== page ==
A slew of tax benefits are available if you're putting your children through school. Some states offer benefits for parents paying for parochial-school tuition and supplies for children in kindergarten through high school.
"But everything in a federal return is just for college (or other post-secondary education)," said Jo Ann Schoen of Rochester, Minnesota, treasurer for the National Association of Tax Professionals.
As with child care, federal education benefits come in the forms of credits and deductions. These benefits do not overlap, however, so you must know which ones you are eligible for and which to claim.
The American Opportunity Credit is available through 2017. It allows for a credit of up to $2,500 for tuition and related expenses for each of the first four years attending college at least half-time. Individuals who earn no more than $80,000 and couples earning no more than $160,000 are eligible for the full American Opportunity Credit, which basically expands on and replaces the Hope Credit. The credit phases out over the next $10,000 ($20,000 married filing jointly) of income.
The Hope Credit had lower income limits, a maximum credit of $1,800, did not cover books and other supplies, and was good only for the first two years of college. These rules are likely to go back into place if the American Opportunity Credit expires at the end of 2017.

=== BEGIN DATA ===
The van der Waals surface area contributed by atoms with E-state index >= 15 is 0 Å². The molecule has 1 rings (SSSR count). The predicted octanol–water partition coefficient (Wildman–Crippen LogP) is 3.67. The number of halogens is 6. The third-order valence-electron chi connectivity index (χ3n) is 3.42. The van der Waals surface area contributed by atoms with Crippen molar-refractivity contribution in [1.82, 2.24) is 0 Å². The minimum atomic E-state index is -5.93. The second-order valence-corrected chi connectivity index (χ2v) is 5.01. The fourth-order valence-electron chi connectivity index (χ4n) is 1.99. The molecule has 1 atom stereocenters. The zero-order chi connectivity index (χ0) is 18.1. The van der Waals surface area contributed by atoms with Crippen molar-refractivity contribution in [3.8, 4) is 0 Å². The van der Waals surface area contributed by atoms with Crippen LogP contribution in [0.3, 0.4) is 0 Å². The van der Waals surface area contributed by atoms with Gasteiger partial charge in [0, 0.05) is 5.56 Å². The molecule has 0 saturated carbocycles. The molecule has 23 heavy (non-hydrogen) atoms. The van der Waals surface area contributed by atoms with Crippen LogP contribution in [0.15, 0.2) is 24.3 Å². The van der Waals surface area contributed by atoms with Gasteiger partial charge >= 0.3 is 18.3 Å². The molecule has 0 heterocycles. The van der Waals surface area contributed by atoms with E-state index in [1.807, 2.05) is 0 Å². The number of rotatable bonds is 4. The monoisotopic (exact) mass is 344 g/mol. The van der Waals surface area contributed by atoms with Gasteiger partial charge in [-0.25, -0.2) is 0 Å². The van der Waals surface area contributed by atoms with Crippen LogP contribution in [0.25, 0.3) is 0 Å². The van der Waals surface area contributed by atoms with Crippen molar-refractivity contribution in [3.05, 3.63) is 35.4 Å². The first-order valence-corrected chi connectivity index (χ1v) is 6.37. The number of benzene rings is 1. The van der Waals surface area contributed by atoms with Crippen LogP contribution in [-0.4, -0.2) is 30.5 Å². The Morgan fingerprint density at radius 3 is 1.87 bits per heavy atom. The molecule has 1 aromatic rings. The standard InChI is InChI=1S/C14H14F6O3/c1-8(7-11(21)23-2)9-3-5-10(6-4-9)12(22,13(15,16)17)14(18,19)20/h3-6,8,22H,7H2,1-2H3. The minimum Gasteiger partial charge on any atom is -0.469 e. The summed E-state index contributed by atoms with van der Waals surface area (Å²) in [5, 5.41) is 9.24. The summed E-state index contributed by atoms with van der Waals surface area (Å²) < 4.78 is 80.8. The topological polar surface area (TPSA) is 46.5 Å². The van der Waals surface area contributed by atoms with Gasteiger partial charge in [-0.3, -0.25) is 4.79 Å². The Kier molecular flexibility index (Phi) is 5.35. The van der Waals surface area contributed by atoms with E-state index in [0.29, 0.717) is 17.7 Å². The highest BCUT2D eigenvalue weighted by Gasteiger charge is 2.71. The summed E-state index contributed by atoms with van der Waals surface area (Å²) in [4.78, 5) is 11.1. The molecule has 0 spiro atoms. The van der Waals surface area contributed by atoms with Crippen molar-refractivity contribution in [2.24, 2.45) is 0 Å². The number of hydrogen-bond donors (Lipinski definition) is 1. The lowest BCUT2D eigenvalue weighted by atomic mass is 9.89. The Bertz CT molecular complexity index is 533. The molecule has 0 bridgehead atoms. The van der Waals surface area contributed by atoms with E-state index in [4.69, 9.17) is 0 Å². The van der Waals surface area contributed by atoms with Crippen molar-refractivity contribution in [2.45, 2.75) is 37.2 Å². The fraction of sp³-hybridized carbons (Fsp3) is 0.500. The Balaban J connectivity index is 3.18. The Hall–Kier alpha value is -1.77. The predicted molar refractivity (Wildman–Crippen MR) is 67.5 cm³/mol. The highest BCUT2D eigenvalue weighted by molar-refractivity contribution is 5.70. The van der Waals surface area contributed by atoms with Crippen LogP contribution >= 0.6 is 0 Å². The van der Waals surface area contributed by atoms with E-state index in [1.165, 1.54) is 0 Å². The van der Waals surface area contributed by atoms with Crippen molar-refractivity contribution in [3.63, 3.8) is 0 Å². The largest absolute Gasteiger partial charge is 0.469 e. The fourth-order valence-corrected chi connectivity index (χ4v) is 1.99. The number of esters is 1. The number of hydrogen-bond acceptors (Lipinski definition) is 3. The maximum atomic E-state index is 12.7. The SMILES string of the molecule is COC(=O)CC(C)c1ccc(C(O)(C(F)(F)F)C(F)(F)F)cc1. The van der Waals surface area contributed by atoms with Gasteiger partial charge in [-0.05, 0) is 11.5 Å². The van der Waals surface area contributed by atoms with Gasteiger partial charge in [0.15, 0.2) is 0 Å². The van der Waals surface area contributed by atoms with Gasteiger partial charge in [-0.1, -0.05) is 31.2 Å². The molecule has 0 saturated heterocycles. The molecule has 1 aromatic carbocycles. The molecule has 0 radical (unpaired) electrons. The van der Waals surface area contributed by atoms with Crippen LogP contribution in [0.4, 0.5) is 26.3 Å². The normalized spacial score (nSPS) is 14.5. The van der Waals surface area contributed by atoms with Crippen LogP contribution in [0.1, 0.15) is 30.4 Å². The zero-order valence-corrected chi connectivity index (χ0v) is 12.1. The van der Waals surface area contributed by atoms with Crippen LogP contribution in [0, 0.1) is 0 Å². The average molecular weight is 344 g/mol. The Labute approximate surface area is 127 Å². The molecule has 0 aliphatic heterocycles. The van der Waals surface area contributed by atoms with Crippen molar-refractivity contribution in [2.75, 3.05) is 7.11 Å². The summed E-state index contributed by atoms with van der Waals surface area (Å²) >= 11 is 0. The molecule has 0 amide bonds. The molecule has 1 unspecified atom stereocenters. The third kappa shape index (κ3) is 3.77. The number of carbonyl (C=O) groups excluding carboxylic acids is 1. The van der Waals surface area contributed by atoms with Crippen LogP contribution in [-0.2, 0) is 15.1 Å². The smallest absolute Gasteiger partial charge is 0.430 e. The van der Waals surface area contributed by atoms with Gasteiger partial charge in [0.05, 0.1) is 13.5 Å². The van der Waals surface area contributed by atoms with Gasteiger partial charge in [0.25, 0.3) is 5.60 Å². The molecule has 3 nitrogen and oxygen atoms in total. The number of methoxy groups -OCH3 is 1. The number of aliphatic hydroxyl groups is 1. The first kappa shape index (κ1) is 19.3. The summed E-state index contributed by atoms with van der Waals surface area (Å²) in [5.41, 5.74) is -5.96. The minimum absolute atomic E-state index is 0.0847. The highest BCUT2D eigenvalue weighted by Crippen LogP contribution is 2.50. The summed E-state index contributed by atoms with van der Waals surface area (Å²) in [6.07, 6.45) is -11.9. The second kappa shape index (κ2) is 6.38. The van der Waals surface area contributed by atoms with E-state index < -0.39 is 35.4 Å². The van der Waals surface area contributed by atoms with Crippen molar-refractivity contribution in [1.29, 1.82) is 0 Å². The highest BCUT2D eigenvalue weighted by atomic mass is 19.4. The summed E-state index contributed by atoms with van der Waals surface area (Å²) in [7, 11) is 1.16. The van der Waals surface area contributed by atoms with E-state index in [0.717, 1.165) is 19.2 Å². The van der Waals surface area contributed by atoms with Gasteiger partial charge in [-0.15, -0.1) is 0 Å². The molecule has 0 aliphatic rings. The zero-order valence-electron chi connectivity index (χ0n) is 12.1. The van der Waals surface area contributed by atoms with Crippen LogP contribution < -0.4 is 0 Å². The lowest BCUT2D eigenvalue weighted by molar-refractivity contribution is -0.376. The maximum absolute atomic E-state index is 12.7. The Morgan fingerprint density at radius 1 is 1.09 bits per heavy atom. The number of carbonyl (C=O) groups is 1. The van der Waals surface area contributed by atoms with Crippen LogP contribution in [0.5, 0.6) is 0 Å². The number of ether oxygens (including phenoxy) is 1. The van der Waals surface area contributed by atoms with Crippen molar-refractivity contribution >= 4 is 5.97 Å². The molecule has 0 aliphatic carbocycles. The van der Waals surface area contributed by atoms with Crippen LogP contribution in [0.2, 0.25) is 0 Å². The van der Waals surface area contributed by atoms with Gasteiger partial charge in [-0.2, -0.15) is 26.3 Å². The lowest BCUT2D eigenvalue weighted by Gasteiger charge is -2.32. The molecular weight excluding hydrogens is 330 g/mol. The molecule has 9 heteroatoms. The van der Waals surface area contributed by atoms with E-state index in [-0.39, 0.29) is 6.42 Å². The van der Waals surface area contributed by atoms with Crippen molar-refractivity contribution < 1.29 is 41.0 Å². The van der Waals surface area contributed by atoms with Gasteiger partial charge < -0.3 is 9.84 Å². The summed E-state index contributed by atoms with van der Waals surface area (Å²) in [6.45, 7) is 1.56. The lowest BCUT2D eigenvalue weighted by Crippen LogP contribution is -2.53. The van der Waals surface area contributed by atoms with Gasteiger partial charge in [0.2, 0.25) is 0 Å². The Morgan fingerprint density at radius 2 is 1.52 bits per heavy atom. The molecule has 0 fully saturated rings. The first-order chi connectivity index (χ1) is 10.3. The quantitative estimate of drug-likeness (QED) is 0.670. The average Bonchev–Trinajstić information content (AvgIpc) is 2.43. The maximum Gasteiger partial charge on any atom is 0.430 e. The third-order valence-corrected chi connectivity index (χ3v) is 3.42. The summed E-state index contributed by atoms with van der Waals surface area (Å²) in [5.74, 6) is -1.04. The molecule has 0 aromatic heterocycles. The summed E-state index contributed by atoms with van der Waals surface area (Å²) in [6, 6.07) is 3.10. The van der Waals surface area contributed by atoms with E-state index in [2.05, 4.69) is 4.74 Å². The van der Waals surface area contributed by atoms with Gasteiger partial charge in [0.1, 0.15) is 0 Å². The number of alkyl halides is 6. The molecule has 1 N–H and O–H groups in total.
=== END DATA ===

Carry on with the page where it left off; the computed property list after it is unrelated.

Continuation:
The Lifetime Learning Credit has lower income limits and applies to students in non-degree and career skills training programs. Eligibility for the Lifetime Learning Credit is capped at $61,000 for single filers and $122,000 for couples filing jointly. The maximum benefit is $2,000. Also, the Lifetime Learning Credit is available on a per-household basis. The American Opportunity Credit is available on a per-student basis.
There are other key differences to consider when choosing between the American Opportunity Credit and the Lifetime Learning Credit. The Lifetime Learning Credit doesn’t take into account felony drug convictions, is available year after year, and requires enrollment in only one course. The first 40 percent (up to $1,000) of the American Opportunity Credit is refundable, which means you can receive that amount even if your tax is zero.
"They split it out when you actually go through the tax form," Steponkus said. When you use TurboTax to prepare your taxes, we’ll recommend the credit that gives you the best tax outcome.
If you don’t claim either of the education tax credits, you still have the option to deduct up to $4,000 of tuition and fees. The income limits for the tuition and fees deduction are $80,000 for single taxpayers and $160,000 for married couples filing jointly.